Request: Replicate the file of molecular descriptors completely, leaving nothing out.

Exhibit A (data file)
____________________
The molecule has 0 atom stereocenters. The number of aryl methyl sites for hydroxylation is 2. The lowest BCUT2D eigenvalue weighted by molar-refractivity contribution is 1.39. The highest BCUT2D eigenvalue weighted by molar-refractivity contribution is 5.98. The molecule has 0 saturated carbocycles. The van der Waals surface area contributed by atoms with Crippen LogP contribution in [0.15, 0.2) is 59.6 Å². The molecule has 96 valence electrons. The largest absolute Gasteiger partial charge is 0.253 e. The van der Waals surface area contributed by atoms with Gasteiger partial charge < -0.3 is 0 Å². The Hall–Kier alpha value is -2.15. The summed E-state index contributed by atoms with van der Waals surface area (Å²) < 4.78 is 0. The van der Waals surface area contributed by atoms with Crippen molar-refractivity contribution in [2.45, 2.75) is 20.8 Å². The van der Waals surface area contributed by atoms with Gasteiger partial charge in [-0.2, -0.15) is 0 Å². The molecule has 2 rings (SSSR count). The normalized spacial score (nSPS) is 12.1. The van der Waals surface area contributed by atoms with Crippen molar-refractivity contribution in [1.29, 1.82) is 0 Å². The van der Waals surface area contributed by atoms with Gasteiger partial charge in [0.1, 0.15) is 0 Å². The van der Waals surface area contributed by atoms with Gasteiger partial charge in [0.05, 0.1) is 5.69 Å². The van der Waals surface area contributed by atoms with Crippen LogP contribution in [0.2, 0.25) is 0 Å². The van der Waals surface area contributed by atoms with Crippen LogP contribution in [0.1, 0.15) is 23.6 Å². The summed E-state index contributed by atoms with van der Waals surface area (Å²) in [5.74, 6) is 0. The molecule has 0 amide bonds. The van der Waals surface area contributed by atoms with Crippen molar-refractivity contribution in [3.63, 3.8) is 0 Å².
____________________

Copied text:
The molecule has 0 atom stereocenters. The number of aryl methyl sites for hydroxylation is 2. The lowest BCUT2D eigenvalue weighted by molar-refractivity contribution is 1.39. The highest BCUT2D eigenvalue weighted by molar-refractivity contribution is 5.98. The molecule has 0 saturated carbocycles. The van der Waals surface area contributed by atoms with Crippen LogP contribution in [0.15, 0.2) is 59.6 Å². The molecule has 96 valence electrons. The largest absolute Gasteiger partial charge is 0.253 e. The van der Waals surface area contributed by atoms with Gasteiger partial charge < -0.3 is 0 Å². The Hall–Kier alpha value is -2.15. The summed E-state index contributed by atoms with van der Waals surface area (Å²) < 4.78 is 0. The van der Waals surface area contributed by atoms with Crippen molar-refractivity contribution in [2.45, 2.75) is 20.8 Å². The van der Waals surface area contributed by atoms with Gasteiger partial charge in [-0.2, -0.15) is 0 Å². The molecule has 2 rings (SSSR count). The normalized spacial score (nSPS) is 12.1. The van der Waals surface area contributed by atoms with Crippen molar-refractivity contribution in [1.29, 1.82) is 0 Å². The van der Waals surface area contributed by atoms with Gasteiger partial charge in [0.1, 0.15) is 0 Å². The van der Waals surface area contributed by atoms with Gasteiger partial charge in [0.05, 0.1) is 5.69 Å². The van der Waals surface area contributed by atoms with Crippen LogP contribution in [0.2, 0.25) is 0 Å². The van der Waals surface area contributed by atoms with Crippen LogP contribution in [0.1, 0.15) is 23.6 Å². The summed E-state index contributed by atoms with van der Waals surface area (Å²) in [5.74, 6) is 0. The molecule has 0 amide bonds. The van der Waals surface area contributed by atoms with Crippen molar-refractivity contribution in [3.63, 3.8) is 0 Å².